Aminatou is one of such women. She is not comfortable with the idea of sharing her story with strangers. But the Ardo (chief) Tchotou tells her to speak. She narrates how she leaves her homestead each day at dawn before the sun comes out from its hiding place and heads to areas that could still boast of a few shrubs. It is a 6-hour exercise on foot to and from these rare bushes.
A visit through the paths used by women like Aminatou readily reveals their courage. Vast expanses of uninhabited territory where armed assailants roam at will. Stories of women being ambushed and raped abound. But Aminatou would not be drawn into that conversation.
Paradoxically, instead of men showering praises on the women for bravery and hard work, it is common to hear that they have thrashed their wives or sent them packing. The “old boys” suspect that the women indulge in forbidden romance on the firewood trail. It is the men’s rather dim explanation for the constantly increasing length of time it takes to fetch wood.
What a world! Who would have thought climate variations could have matrimonial repercussions at this level?
Upon her return around noon, Aminatou has to cook for her children. It is another role a woman must take seriously in these parts. But Unlike the other women in the village who simply fetch wood for their homes, Aminatou sells some of her sticks. A portion goes for 100 FCFA and she could make 500 FCFA (about 1 USD) on a good day. Part of the money is used to buy a few personal needs and the rest is spent on her children. She proudly introduced me to her kids suggesting that they are better off than most others whose mothers only depend on their husbands.
As I listened to her story, I could not help holding her in high esteem. What can I really do with 500 FCFA (less than $1USD) in a day? Of course her children were not at school, whereas I was visiting Gonougou in the heart of the school year. It pained inside to see so many children just hanging about without the prospect of an education.
As I left Aminatou’s Sahr (homestead), I met a man called Django who had migrated to the Benue plain ages before. He had come to work as a fisherman. The Benue River abounds in this part where it has been dammed to generate electricity at the Lagdo Dam.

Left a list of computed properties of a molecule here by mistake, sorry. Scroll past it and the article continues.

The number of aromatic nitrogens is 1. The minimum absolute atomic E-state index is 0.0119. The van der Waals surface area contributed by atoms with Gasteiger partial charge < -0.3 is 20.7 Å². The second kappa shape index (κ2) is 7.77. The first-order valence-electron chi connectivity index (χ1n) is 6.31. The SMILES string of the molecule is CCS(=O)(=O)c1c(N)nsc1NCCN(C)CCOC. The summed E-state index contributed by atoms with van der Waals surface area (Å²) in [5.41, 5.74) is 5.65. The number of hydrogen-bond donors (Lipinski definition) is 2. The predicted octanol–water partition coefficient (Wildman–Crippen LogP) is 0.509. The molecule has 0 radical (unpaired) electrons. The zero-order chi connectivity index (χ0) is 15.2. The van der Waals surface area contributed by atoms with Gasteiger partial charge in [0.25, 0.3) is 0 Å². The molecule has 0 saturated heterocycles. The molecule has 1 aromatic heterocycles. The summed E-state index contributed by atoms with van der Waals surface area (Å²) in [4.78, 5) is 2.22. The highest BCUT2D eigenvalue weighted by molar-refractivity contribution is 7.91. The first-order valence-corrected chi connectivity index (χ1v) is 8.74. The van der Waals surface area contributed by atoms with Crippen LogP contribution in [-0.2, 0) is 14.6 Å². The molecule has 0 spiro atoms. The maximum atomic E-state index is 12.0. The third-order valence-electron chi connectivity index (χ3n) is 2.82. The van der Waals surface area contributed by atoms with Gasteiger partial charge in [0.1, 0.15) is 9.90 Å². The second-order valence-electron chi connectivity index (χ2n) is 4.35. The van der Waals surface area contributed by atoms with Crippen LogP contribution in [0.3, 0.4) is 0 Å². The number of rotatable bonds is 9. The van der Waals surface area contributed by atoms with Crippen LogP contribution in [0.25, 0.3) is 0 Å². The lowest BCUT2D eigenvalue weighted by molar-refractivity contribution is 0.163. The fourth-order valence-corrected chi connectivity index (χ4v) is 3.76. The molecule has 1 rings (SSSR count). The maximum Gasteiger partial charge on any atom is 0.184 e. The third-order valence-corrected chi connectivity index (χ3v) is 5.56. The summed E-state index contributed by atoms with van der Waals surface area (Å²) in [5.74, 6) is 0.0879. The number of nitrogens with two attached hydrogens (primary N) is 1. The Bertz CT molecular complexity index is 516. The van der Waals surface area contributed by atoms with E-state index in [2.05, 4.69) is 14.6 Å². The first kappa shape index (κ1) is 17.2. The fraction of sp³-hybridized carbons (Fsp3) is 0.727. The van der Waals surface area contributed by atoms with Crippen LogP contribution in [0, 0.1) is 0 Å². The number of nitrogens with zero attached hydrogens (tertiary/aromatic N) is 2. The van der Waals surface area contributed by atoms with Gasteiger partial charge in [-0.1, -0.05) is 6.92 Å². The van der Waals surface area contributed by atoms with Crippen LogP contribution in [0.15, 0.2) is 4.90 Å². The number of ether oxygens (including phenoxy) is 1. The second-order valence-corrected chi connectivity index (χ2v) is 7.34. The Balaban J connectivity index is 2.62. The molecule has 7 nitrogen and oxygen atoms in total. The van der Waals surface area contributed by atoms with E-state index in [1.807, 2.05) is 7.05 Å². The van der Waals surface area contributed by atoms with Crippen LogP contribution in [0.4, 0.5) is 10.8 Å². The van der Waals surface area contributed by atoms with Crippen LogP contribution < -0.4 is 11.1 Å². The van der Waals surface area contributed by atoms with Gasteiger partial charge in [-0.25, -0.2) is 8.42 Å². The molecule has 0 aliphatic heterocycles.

“Even the fishing is difficult these days,” he says with a lot of pain in his voice. “The water levels have dropped and when the rains come places are flooded,” he goes on.
I could read from the multiple twists on this man’s forehead and the wrinkles around his eyes that he had seen many moons and times have been hard for him. In his 50s, he has to adapt to mitigate the threats posed by changing weather patterns. He is now a rice farmer. At least, areas around the Lagdo Dam offer this possibility, which he could not find in his native Far North province.
Neither, Django nor Aminatou mentioned climate change or global warming. It is not part of their vocabulary. But they have lived a lot of instability and social changes due to continuous dryness and the caprices of the weather, to suggest something is wrong. Chief Tchouto seemed to have a clue. That is why he has organised the village into a common initiative group which has set up a green-house with a nursery for trees. A species that can grow fast and big within three years, and therefore supplement the depleting firewood resources. They were even supported by the US Embassy in the country.
It is curious how things so scientific could have such telling effects on the lives of regular people. Whenever, there is news of rain falling heavily in the northern parts of Cameroon, I feel a mix of happiness and anxiety. Happy to know that the grass would have turned green around the Benue plain and the water levels would have risen to allow old Django to fish. Anxious to know if the rains have been so heavy rivers have overflowed their banks flooding homes and leaving persons homeless as in 2007.